We hung back stage in Hammond, Indiana with the Hollies in ’66. I asked Graham Nash how long he’d be in the states and he replied, “about 6 feet.” everyone laughed and I shrunk back into the ranks of the opening acts.
The Five Bucks opened for The Doors, fall of ’67 for our U/Michigan Homecoming. Morrison got booed off the stage, he was drunk and the crowd wanted to DANCE. The student in charge came begging to us, “Please go back up and quiet down this crowd.” We took to the stage and opened with the Temps’ “Ain’t to Proud to Beg” and the place went crazy and the night was saved. Huge crowd, the old U/M gym, high stage, it was nuts.
That winter of ’66-’67, we recorded on Omnibus: “I’ll Walk Alone” / “So Wrong.” Came out in the spring, was #1 in Ann Arbor and some other places. In the fall we recorded “Breath of Time” / “Without Love” on USA Records.
Q. Where were the Afton and Omnibus singles recorded?
Both in Chicago, I forget the studio names. The Afton record was recorded in an old 4-track studio. I think Omnibus, as well. Only with Universal in ’68 were we in anything bigger, 12 track then. Still, the singles were mono, not stereo.
That fall, our agents, Bruce Shankman and Earl Glicken (the Monkees promoter in Chicago) hooked us up with Traut. We went in unplugged (another term before its time) to Traut’s office and played some new originals: “Whenever I’m Lonely,” “Girl In the Courtyard” and some covers and Traut was sold on us. Wanted us to be an answer to “The Association.” Even had the Asian-American. Bauchman briefly took on a Hawaiian stage personna as Kelly Kulukua, something like that.
Bill said, rightly, we needed a new name. I was a history major and suggested the name [The Byzantine Empire], a weird choice of a name in retrospect, but what wasn’t that year?
In the winter of ’68-69, Traut signed us and booked us on spec into Universal Studios, a 12-track studio, state-of-the-art facility, hired members of the Chicago Symphony Orchestra. We recorded the two originals listed just above, plus the Association’s album song “Happiness Is,” “You,” “Snowqueen” by Carole King, and “Shadows & Reflections”, two sessions, a couple months a part, as I recall.
Traut sold us to Amy records, a sub of Bell Records in NY for $25K. Problem is, he had his pal, Eddie Higgins & Bob Schiff produce us. They were competent but not the visionary Bill was. We would have done better with Bill producing but he was trying to build up his team. He was partnering with Jimmy Golden but they had a falling out just as we were hoping to blossom, which caused problems for Bill, and ultimately, for us, I think.
Q. So Bill Traut set up the Universal Studio sessions but didn’t produce any of them?
Right, he gave us Eddie Higgins & Bob Shiff instead; we were let down by that.
Q. Were you all playing your instruments on the Amy recordings, or using studio musicians for the backing?
We all played except Jerry Daller on drums. Traut brought in a jazz club drummer, especially for the 3/4 beat on “Snow Queen.” not many drummers in rock bands played 3/4, Jerry included. He was really a garage band drummer, but he held his own. Still, Traut was right to replace him for the two sessions, three songs at each.
Q. I can see “Happiness Is” as an obvious commercial choice, but how did you decide to record “Shadows and Reflections”?
Traut, it’s a weak song, strange too, but we couldn’t find anything better in the stack of writers’ promo demo copies he gave us to choose from. “Shadows & Reflections” was during our second session with Bill, probably summer/fall ’68.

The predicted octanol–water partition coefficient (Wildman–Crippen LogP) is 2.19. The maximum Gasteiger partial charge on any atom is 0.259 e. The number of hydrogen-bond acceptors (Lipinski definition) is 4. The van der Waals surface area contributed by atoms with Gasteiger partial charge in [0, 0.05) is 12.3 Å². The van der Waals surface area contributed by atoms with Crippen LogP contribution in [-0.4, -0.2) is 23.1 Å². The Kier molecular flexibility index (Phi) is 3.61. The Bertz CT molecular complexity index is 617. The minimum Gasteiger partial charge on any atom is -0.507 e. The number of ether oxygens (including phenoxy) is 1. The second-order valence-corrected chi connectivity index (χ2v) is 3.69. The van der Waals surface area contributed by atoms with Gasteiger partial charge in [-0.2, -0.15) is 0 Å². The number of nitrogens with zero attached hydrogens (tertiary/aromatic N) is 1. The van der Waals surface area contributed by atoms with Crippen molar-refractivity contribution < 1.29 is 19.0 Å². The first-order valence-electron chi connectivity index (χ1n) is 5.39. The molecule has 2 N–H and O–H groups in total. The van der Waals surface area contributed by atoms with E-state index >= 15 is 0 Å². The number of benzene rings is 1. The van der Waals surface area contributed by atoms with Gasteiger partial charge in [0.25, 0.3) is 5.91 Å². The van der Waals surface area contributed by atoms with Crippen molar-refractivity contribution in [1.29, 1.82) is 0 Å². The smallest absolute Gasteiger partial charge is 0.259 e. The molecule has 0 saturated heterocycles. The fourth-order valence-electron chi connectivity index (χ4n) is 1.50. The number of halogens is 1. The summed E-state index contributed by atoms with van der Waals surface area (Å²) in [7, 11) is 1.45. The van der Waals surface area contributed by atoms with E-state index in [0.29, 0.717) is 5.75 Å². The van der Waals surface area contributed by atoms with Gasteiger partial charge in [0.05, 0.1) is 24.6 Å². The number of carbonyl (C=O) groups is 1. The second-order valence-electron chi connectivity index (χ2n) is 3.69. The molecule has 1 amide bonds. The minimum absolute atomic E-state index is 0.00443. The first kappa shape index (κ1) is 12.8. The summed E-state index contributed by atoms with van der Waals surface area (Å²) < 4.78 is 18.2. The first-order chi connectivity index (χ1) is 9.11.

Q. Were you aware of the original version by Eddie Hodges (ironically on Sunburst, which was distributed by Amy) or the one by the UK group the Action?
Interesting, no, I hope they were better than our version.
Q. Would you say the band tried to cultivate a more refined sound over time, or was that mainly Bill Traut’s doing?
Yes, the Byzantine Empire went for harmony a la Association. We liked their sound anyway, from “Mary” to “Cherish.” We could do chords (correctly) and we could do harmony, this was no band of blues three-chorders. So part of it was Traut…definitely the “You” / “Shadows & Reflections” stuff…we thought it was square, like the Vogues, and wanted something rougher but he knew we were no Troggs, that our look and sound had to be melodic and pop sounding. The USA side A, “Breath of Time” before that, was an attempt to get a rougher sound, fuzz tone, etc.
“Snow Queen” was a Gavin pick but, being 3/4 waltz time, and with no major hook other than the title being sung at the end of each verse, our soaring harmonies weren’t enough. Then “Happiness Is” was released (we pretty much copied the arrangement of the Association) and it didn’t make it. Finally, per the contract, “You” came out close to our graduating and did zip.
Bill Traut once told us, in retrospect, that “Whenever I’m Lonely” could have been a monster ballad hit. I’m not sure if he was hoping for a flip hit after “Happiness Is” which he thought was a sure-fired hit, if “Snowqueen” didn’t hit. None of them did and we maybe should have stayed with our original sound instead of thinking we had to have a hit with an almost exact replica of “Happiness Is.” But, we were hungry to make it, felt we could shape our sound after we had a commercial hit.
Even “Courtyard” and “Whenever I’m Lonely” were our soft side. We had a rockier, Beau Brummels type sound that had more grit and might have served us better by ’68, with the way music turned away from pretty harmonies toward heavy guitars and, if any, soul harmony, or none at all.
We graduated, did one more gig that summer in Chicago, and went our separate ways. Chris and I have maintained our friendship for the next 40 years, he still is in contact with Steve, but Jerry’s totally gone, and Chris and I only kept up with Bauchman through the mid to late 70’s and he disappeared also.